So, the big question, is universal healthcare better than the system (very broken) in the United States? I would say hands down yes with my experience in Luxembourg. I had my first visit to the doctor yesterday. I am running out of my thyroid medication and need to get a new prescription. You are not allowed to ship prescription medicine from the United States.
Thankfully I met a wonderful woman a couple of weeks ago during the American Women’s Club of Luxembourg’s discussion on medicine and how the system works here. Dr. Nana Ikoko and I hit it off right off the bat and of course I wanted her to be my GP (general practitioner). She is an amazing woman. She grew up in the Democratic Republic of Congo, Africa, and moved to Belgium for university. After university she moved to London, where she practiced medicine for five years. Oh boy the stories she told me about her experiences in London. She has been in Luxembourg for a year now. It has been hard for her to establish a practice here since most Luxembourg people go to the same doctor from birth to death. She is fluent in English and French but not German and Luxembourgish so that has limited her.
I went for my first visit yesterday. Upon arrival there were no forms to be filled out, you simply show your Securite Sociale card. I went directly into her office where we discussed what medicine I was on (a natural form of thyroid medicine). I had done some research and since alternative medicine/naturopathy is not available here I knew we would have to look further than Luxembourg. She was not familiar with my medicine. I had a print-out of pharmacists in the UK and she got on the phone and called them up right then and there. Within 10 minutes she had set up an account with the pharmacy and had ordered my prescription. She also wrote up a long list of blood tests I have been wanting to get for a while to see how my thyroid and other mineral absorptions are doing. Although I haven’t been to a primary doctor in the United States in many years, I know I never had an experience as great as this.
Upon check out, I paid just €55 (about $60) for my half-hour visit. Most of this will be reimbursed by the CNS. To give blood is a little more tricky since there are only a few labs in Luxembourg and most of them are only open from 7-9 am. Thankfully they had a lady that comes to this clinic on Thursday mornings so I was able to go this morning. Upon arrival this morning I was immediately wisked in and gave blood in less than 10 minutes. I gave six vials and was dreading what the bill would be for so many tests. I am guessing in the US it would be almost four figures since one thyroid test alone has cost me $300 in the past and I was getting 26 different tests today.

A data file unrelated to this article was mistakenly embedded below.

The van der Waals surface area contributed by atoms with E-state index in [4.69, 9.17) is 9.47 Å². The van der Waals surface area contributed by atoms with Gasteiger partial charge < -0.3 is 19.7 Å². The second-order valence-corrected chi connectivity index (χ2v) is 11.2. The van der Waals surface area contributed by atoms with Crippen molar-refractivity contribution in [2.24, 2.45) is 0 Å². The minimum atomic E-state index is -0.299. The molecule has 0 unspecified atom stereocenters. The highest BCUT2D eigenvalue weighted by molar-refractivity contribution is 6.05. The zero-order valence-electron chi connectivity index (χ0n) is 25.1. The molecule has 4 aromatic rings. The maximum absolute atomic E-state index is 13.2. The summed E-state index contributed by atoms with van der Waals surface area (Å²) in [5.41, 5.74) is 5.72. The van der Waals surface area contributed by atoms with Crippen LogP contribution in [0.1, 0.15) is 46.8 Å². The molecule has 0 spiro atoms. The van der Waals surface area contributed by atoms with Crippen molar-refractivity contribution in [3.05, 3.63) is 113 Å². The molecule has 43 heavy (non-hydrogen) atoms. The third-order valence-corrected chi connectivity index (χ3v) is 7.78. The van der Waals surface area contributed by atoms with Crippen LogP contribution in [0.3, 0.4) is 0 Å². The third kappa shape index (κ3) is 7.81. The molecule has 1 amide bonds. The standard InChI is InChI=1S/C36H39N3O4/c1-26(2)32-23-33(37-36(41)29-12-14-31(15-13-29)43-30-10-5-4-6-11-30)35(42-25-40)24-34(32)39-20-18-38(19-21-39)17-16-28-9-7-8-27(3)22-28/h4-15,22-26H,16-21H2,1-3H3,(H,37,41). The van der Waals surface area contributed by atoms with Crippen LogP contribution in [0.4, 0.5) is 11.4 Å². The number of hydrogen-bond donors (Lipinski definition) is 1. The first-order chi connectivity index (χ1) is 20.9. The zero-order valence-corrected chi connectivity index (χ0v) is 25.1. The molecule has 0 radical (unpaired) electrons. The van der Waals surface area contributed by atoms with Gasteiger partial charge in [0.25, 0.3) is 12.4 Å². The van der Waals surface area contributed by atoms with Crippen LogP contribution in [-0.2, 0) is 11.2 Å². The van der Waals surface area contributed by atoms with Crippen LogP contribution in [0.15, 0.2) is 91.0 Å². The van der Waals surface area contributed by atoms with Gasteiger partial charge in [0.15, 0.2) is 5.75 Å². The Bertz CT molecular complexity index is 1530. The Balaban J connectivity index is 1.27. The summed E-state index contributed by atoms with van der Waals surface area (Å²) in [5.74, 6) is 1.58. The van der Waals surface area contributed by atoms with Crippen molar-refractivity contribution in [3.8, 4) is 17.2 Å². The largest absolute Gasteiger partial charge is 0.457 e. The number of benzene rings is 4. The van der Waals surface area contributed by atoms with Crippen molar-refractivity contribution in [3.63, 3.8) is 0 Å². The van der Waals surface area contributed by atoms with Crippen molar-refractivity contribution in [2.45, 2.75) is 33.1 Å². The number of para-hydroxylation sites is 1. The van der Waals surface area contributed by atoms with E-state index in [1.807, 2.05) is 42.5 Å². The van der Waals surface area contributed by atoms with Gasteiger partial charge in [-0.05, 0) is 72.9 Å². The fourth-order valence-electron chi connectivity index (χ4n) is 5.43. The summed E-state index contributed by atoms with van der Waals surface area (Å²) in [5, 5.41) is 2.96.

I asked the technician how I should pay. She said, “CNS pays for it. You pay nothing.” As I left the office, I was ecstatic. How could this be?
So, both times that I have had experiences with the medical establishment here it has been great. My son’s antibiotics cost less than €3 (post here) in the fall and now this.
I did find out some interesting information during the AWCL talk that American’s would find alarming, but overall I will take this system over the American system every day.
Interesting ways they do things here:
There are two hospitals in the city of Luxembourg. There are two more in the country (north and south). At any given time only one of the hospital’s emergency rooms is open. You have to find out which one before you go. They do have an after-care center (urgent care center) that you can go to after hours (8 pm) but you also have to know which one is open on which day. During regular hours you see your GP.
911 in the US or 112 here: If you call, very few will speak English so speak slow and simple. This is also the number you call to see which hospital is on-call and which pharmacy is open. You can also ask about a directory of doctors and specialists. It is not just for emergencies. So, if you do have an emergency they will ask a couple of questions. If it doesn’t involve blood and not very urgent they will send out an ambulance as transport only. This will be followed by a doctor who has all the medicine and materials in his/her bag. If it is a true emergency they will call for another ambulance that has more advanced materials for transport to the hospital. In the rural regions of Luxembourg they will send a helicopter instead of an ambulance since it is hard to get to places with the windy roads and can take too long. The doctor follows the ambulance to the hospital. The ambulances are nowhere nearly as advanced as the US and the EMTs are volunteers and are not trained in life saving.
If you show up yourself at the emergency room of the hospital that is not on-call they cannot take you in. It is closed – doors shut and lights off. You will need to go to the other hospital. There was a case recently where someone died outside the hospital in this circumstance. The infrastructure of this fast-growing city has not been updated and it is obvious if you go to the emergency room I have heard. People can wait hours to get in. Luxembourg is slow and Old World with regards to this. Although I have to say there are probably areas in the US that do not have adequate facilities either.
If you want to know more, here are nice articles by expats.